Yesterday was also noteworthy for the fact I was in my manual wheelchair for the first time all year. This turned out to be a rather good thing. We were using the surface train, first to London bridge, and then to Wimbledon. We’d booked assistance, but when the train came, nobody arrived with the ramps. However, we decided to get on anyway – we might be waiting for ever. Lyn and I are only light. So, A and N quickly hoisted us on to the train, and with Andrejz exclaiming ‘fuck you and fuck your ramps’, we were soon on our way. Perhaps there is some way to go before we crips achieve true freedom and equality, but with the right PA, we can achieve anything.

We got to Wimbledon in plenty of time. We drank coffee outside a cafe, and then it was time for the theatre. Ballet, it occurs to me, is quite a strange art form: highly aesthetic, very beautiful, but with plots which are hard to discern. We were at a modern adaptation of swan lake, which is a tale of love, adultery and a prince with a thing for swans. To my uneducated eyes, it was all quite weird. On the other hand, I could see how cinematic grammar could owe something to the ballet: they have similar ways of showing things.

After the show, we ate at a very nice cocktail bar, then headed back to the station. I was exhausted. I’ve had quite a weekend so far, but I think today will be quieter,

three things which piss me off

I am very angry about what is going on in the world right now. Every time I turn on the news I want to throw something at the TV. Three things particularly got my goat yesterday.

Firstly, David CaMoron wants to freeze the license fee, thereby cutting funding to the BBC. It’s no secret that the Tories, and CaMoron in particular, hate the beeb. This is probably because it has a nasty habit of telling the truth. It is the finest broadcaster and probably the most objective news source on earth, yet because it does not portray things from their twisted viewpoint, the Tories accuse the bbc of being left wing. I love the bbc – how dare they trample on it? I firmly believe that, given most Libdem voters have views more akin to Labour, it would have been more respectful to the views of the majority of people if the Libdem had formed a coalition with labour, albeit with a third party. What we have now is therefore illegitimate, and the Tories have no right to impose their unwarranted cuts.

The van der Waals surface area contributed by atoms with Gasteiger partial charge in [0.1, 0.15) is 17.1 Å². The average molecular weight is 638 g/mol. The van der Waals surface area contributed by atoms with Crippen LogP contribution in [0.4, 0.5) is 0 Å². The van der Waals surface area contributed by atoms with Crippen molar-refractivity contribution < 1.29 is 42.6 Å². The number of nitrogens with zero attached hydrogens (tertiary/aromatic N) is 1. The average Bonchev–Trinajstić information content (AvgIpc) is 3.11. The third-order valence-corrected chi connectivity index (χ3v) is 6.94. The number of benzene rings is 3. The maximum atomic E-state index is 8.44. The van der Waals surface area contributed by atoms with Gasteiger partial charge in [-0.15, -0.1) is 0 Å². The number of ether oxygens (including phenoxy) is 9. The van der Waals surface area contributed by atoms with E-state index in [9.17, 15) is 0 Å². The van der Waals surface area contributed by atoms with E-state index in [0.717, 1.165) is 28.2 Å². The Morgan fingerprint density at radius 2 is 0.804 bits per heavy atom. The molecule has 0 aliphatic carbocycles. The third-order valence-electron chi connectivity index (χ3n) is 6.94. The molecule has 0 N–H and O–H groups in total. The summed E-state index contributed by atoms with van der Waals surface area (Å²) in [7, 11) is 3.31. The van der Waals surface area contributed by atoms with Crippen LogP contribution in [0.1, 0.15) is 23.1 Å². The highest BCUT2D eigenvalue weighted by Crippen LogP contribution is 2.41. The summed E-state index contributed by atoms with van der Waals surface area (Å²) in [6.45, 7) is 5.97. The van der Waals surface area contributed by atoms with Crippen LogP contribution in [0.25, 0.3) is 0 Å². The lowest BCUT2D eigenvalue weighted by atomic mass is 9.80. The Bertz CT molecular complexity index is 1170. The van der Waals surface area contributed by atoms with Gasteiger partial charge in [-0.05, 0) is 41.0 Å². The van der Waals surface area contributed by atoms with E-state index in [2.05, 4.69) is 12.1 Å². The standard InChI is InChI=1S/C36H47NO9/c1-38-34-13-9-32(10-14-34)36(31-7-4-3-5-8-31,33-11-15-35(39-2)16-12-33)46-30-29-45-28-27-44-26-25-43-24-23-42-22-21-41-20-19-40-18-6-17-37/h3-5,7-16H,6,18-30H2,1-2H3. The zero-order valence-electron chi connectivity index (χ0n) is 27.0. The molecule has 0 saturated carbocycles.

Secondly, why is some stupid old guy with a crappy hat and outdated ideas being a state visit? I hate the way the pope comes over here and starts trying to tell us that we have become too secular. We’re secular for a reason: GOD DOES NOT EXIST! I find the accusation of ‘aggressive secularism’ quite rich too, coming from an organisation which hunted down non-believers and burned them at the steak until not long ago. It really gets my goat how this old man can come over here and tell us what to do, claiming to be the representative of god on earth. Religion, particularly his kind of religion, is repressive. And then we have that stupid bitch Warsi coming on Newsnight last night and telling us that religion is good and makes us more likely to do charitable works. This I find condescending and preposterous, but she claimed to have evidence on her side. A conservative defending religion claiming to have evidence to back up her arguments? What a joke! Anyway, I hope the stupid old man with the hat buggers off back to Italy soon.

The third thing which is really pissing me off is in France. how the hell can sarkozi have the gall to stand up at the EU and accuse it of being ‘disgusting and shameful’ for being straight with France over its persecution of the Roma? This is the biggest case of the pot calling the Kettle black since CaMoron accused brown of deceiving the country over Tory cuts. What is disgusting and shameful as France’s persecution of roma people: destroying their homes and deporting them. How can this be happening in Europe today? Has France not learned the lessons of the past? And how can the French president have the gall to act like he is the victim? I am disgusted and ashamed.

These three things make me very angry indeed. They all stem from forms of conservatism and intolerance: Tory intolerance of the bbc, the Pope’s intolerance of secularism and new ideas, and France’s intolerance of ethnic minorities and other ways off living. All three sicken me.